LOWRY HILL — A handful of years after Auriga closed, the restaurant space at 1930 Hennepin Ave. S. is being converted into a unique Montreal-style deli.
The as-of-yet-unnamed deli is the product of a partnership between restaurant consultant Tobie Nidetz and real estate attorney David Weinstein.
Weinstein, who has ample experience providing legal counsel to restaurants, is a Lowry Hill resident.
“It’s a shame for the neighborhood that the building has been vacant for so long,” Weinstein said. “A good, fun, casual deli is something both the neighborhood and city as a whole could really use.”
In addition to offering Montreal-style cuts of smoked meat — smoked meat is a cross between corned beef and pastrami — Nidetz and Weinstein plan to include chopped liver, bagels and soup on the menu, among other items.
But the twist is that Nidetz and Weinstein plan to offer the full gamut of drinks — espressos, beers and cocktails.
“The one strange thing about the project is our full bar and full liquor license,” Nidetz said.
The restaurantuers don’t plan to “go after the young after midnight crowd,” as Nidetz put it, but do envision happy hour specials and “interesting deli-orientated bar food.”
Both acknowledged that the concept for the deli is still evolving. Nidetz said he envisions the pace of the restaurant being somewhat similar to Southwest fast-casual spots like French Meadow and D’Amico and Sons.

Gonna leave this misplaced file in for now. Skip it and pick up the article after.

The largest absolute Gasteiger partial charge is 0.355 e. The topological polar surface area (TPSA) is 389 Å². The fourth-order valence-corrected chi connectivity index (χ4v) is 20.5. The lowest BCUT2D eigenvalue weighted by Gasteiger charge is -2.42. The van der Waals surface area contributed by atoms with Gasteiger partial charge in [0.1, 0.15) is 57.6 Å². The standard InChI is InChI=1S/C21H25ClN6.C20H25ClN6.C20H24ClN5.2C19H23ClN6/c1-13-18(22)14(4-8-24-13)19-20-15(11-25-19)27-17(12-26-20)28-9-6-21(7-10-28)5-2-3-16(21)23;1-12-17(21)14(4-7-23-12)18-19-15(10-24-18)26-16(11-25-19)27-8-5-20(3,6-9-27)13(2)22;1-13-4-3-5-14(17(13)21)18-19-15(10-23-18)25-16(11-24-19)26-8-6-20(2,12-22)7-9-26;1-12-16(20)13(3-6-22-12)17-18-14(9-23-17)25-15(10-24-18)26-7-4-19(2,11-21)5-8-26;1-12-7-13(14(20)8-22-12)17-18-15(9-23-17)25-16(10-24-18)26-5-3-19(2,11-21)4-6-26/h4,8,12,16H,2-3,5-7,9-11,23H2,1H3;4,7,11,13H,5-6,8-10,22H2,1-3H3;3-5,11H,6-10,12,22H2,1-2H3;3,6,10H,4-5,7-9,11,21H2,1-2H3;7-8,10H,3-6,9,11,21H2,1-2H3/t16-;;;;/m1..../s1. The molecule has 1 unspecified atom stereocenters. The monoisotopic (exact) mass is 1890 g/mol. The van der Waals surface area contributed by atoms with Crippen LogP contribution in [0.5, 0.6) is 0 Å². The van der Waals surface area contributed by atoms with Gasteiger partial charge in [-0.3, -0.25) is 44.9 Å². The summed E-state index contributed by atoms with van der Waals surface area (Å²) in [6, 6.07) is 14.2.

Weinstein said he and Nidetz are planning to keep the exterior of the old Auriga building largely intact — they may not even need to repaint the building — but are in the early stages of completely renovating the interior.
Though 1930 Hennepin is just a block away from the bustling Franklin & Hennepin intersection, the building is surprisingly difficult to access by automobile. A median makes it impossible to make a left-hand turn from northbound Hennepin into the parking lot.
But Weinstein — who is in the process of completing a deal to purchase the building — downplayed accessibility concerns.
“One of the benefits of the site is that is actually has about 14 parking spots and a nice amount of off-street parking,” he said. “With plenty of pedestrian accessibility and bike parking, there should be plenty of access for the type of neighborhood we’re in.”
For Nidetz — who teaches at Kitchen Window and served as a consultant for The Sample Room and Ike’s Food and Cocktails, among others — developing a deli represents a return to his roots.
Growing up in Chicago, “one of my first jobs was in a deli, cutting meat and making coleslaw,” Nidetz said. “It’s always been in the back of my mind to do something with a deli somewhere, and I was developing a deli concept before David and I even started talking. I guess I was meant to be in the deli business.”
Nidetz and Weinstein hope to get their deli up and running by Labor Day.